Hi, Nadine here with a tutorial featuring two techniques for etching sterling silver and fine silver, including fired silver metal clay (PMC). In my previous tutorials, I focused on methods for etching copper, brass and steel, and whilst the silver can be etched in the same fashion, it needs stronger chemicals.
Traditionally nitric acid is used to etch silver, but this is a dangerous and toxic chemical and I for one am not comfortable using it! Instead, I will show you how to work with silver nitrate when electro etching and ferric nitrate instead of the Edinburgh Etch recipe that I shared for etching copper.
Electro Etching with Silver NitrateThe set up for etching silver is exactly the same as my copper tutorial, but instead of using salt-water as an electrolyte, we use silver nitrate. Add 10g to 500ml distilled water to make a 2% solution. I bought mine from eBay and it cost £14.
Silver nitrate can be used over and over on fine silver. When using sterling silver, the small amount of copper from the alloy water will turn the solution blue, see the photo below. This is normal and should still work well. It's worth noting that using some unusual alloys of sterling silver that are not just silver and copper, will contaminate the solution and limit it's lifespan.
Notice how the etched silver forms fern like branches on the scrap piece? They are fine silver granules and can be siphoned with a coffee filter and melted into balls for accents.
A Note on Safety and StorageAs with all chemicals add the silver nitrate to the water and not the other way round. Avoid contact with skin and eyes, wear rubber gloves and a mask too as it can be an irritant I can testify to this as I got a splash on my finger and the stain lasted about a week!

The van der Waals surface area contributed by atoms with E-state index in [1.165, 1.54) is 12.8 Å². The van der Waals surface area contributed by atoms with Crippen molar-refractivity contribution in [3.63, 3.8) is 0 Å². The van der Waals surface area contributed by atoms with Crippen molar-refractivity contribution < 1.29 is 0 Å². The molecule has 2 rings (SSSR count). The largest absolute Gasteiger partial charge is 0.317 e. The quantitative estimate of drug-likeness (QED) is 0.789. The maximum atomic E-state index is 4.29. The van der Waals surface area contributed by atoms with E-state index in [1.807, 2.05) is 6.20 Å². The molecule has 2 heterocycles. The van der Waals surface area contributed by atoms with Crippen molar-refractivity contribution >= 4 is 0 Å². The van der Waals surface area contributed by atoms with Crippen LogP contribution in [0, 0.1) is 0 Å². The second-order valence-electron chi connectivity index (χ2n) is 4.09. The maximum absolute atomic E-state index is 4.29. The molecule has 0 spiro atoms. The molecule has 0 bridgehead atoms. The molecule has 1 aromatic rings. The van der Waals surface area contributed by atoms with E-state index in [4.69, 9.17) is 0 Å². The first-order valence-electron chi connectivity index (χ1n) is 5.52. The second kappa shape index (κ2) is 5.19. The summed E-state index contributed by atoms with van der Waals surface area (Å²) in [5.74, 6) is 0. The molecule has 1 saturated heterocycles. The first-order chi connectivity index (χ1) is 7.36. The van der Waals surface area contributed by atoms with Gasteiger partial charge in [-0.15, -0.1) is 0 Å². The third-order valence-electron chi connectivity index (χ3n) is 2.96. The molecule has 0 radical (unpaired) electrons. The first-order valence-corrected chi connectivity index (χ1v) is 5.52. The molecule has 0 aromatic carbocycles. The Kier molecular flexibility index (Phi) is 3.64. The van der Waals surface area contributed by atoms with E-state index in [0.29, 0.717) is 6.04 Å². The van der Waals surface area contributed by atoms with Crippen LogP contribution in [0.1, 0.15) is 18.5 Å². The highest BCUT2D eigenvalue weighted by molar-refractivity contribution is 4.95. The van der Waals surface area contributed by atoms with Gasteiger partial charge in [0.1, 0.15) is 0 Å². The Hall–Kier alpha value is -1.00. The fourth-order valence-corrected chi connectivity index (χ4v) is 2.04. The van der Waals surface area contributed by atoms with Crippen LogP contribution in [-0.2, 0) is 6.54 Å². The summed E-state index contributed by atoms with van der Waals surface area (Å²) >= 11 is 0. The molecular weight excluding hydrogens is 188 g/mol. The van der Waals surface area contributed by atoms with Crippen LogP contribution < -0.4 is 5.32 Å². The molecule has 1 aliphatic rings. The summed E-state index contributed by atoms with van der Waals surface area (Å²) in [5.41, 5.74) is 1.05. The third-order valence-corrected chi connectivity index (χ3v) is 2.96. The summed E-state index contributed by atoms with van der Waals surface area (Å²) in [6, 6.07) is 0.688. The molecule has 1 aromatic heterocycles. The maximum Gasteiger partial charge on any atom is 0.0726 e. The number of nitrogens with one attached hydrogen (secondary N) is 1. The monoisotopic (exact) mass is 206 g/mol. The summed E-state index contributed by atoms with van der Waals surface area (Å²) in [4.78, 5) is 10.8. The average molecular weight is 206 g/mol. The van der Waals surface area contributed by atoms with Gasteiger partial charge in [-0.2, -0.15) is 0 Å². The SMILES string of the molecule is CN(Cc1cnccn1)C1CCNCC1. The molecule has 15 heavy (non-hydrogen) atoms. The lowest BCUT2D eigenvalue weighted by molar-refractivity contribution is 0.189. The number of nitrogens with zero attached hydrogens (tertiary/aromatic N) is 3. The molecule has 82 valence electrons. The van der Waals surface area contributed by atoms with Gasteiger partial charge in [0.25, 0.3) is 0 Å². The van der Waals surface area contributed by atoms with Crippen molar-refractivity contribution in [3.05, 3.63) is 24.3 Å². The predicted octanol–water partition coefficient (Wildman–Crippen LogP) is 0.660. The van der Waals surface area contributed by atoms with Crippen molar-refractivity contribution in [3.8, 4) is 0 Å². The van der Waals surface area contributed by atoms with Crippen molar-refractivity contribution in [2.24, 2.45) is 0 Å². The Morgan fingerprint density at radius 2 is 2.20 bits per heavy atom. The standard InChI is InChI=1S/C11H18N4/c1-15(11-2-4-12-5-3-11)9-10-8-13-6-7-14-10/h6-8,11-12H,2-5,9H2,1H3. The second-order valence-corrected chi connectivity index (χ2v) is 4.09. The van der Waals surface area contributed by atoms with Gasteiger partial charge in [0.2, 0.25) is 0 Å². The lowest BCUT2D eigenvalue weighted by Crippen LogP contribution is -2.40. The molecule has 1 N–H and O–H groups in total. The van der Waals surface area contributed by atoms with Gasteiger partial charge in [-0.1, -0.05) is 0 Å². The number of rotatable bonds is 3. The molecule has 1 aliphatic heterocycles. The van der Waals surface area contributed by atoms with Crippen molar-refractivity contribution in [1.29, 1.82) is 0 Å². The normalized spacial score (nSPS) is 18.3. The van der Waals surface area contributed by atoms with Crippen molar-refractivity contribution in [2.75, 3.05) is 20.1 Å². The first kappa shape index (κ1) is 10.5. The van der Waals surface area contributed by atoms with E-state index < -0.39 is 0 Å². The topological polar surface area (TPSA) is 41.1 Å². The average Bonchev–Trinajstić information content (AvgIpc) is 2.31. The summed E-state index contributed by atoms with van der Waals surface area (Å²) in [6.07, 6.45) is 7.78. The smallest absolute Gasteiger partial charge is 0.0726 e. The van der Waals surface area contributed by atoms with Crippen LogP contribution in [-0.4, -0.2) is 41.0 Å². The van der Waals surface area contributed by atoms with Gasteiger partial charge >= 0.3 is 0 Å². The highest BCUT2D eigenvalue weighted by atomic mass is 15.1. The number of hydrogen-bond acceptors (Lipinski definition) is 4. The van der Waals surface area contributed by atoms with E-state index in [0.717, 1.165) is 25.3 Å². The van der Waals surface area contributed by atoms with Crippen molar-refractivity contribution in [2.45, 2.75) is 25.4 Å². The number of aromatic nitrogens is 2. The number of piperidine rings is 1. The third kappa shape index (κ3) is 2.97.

Silver nitrate is light and air sensitive, so keep the mixed solution in a closed plastic or glass container in a dark cupboard.
It goes without saying that furry and kiddy helpers should not be near when you are etching metal.
Acid Etching with Ferric NitrateThe Edinburgh Etch recipe I shared for copper, brass and steel will not work on silver. Instead I recommend ferric nitrate. Again, this isn't strictly an acid, but instead it's a safer corrosive which does not have noxious fumes and is not absorbed through the skin - that's not to say that caution shouldn't be taken of course, see safety guidelines above!
Add 250g of ferric nitrate to 500ml of distilled water and use in exactly the same way as Edinburgh Etch. Place face down either propped or suspended so that the etched sediment can fall away. Once done, again neutralise your piece, and indeed the solution when you are completely finished with soda crystals.
Here is a snap of some silver that I etched with ferric nitrate. The vinyl seemed to contract in ever so slightly to stick remarkably well to the silver. It even held up against a rigorous wire brush cleaning! This meant that I got a fabulously clean etch.
Silversmithing WorkshopsIf you'd rather not etch at home, your local town may well have a jewellery workshop with these facilities. My one in Edinburgh has a variety of membership levels, from one hour ad-hoc, up to full-time bench hire. If you have all your pieces prepped and ready to go, you could make very good use of an hour or half day session.
DisposalOnce you are completely finished with your etching solution, regardless of which technique you are using, you should take it to your local recycling centre to dispose.